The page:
We meet Dalila Sialo (14) moments before witnessing the brutal political killing of her brother Sefu (19) in the backstreets of Nairobi’s largest slum. Seeing the death of her idol, Dalila is set off down a dark path towards revenge. Through flashbacks, we learn that across the world, sibling pairs from historically oppressed communities are developing superhuman powers. They are heralded as humanity’s next evolution, Homo Superioris. So when Sefu suddenly discovers his abilities of metal manipulation, and Dalila, telekinesis - their lives transform miraculously. After escaping the traumatising loss of their parents to tribal militia in the DRC, the two siblings and enterprising refugees, sought to build a new life in the bustling slum. But Sefu is pulled into the ranks of an anti-corruption insurgency in the weeks before a nationwide election. And in real-time, Dalila discovers the secret of his death - how the commander responsible for their parents killing, and Sefu’s - is now a frontrunner for office in Kenya. Grappling with her formidable abilities, Dalila faces a crucial decision: Should she direct her powers in the name vengeance? Or will she channel the memory of her ever-humane brother, and find redemption before it’s too late?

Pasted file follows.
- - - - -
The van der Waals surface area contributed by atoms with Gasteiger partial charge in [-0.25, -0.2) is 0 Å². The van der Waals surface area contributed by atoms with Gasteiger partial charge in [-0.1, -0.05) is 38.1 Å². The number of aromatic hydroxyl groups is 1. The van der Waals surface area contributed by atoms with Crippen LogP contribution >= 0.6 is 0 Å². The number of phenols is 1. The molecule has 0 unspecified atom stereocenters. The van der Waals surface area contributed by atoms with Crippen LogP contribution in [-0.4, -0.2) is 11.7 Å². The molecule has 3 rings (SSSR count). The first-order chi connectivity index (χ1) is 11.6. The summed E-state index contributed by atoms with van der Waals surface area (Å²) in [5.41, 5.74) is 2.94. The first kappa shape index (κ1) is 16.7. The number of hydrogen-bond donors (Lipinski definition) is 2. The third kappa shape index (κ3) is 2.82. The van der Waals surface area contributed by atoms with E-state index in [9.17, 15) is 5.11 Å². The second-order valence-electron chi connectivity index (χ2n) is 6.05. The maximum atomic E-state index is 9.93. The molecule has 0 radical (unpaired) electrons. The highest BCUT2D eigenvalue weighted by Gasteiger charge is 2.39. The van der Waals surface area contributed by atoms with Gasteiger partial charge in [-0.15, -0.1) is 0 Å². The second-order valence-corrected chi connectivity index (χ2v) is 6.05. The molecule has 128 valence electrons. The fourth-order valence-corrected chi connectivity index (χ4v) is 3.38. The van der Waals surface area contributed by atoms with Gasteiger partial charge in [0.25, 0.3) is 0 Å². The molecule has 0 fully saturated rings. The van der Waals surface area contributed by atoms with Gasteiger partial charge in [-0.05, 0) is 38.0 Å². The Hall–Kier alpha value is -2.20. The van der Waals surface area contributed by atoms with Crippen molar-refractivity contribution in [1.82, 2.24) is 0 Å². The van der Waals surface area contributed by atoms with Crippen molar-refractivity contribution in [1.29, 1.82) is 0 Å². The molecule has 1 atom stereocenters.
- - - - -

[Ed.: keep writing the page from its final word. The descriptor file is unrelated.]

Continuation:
Romans, Chapter 12, contains powerful, relevant messages for society today. (i) Tolerance and mutual respect: We live in a world that is growing increasingly xenophobic and polarised - “…so in Christ we, though many, form one body, and each member belongs to all the others.” (ii) Empathy and love: We live in a society that is often apathetic to misfortune or inequality, especially abroad - so we must “…Be devoted to one another in love… Rejoice with those who rejoice; mourn with those who mourn…". (iii) Moral leadership: Our political arena is one that has too often rewarded rabble-rousing and duplicity - so we should “…not be overcome by evil, but overcome evil with good.” It’s these themes that resonate at the heart of Dark Rising. Through Sefu and Dalila’s violent past and stigmatisation as refugees, we explore the intergenerational repercussions of tribal hatred, and the shared humanity rediscovered in everyday moments of kindness. It’s through their humane discovery of power and moving sibling bond that we’re reminded to find empathy, even when situational dynamics make it easy not to. And it's through Dalila’s crucial struggle against revenge, that we learn how moral leadership is a choice accessible to us all.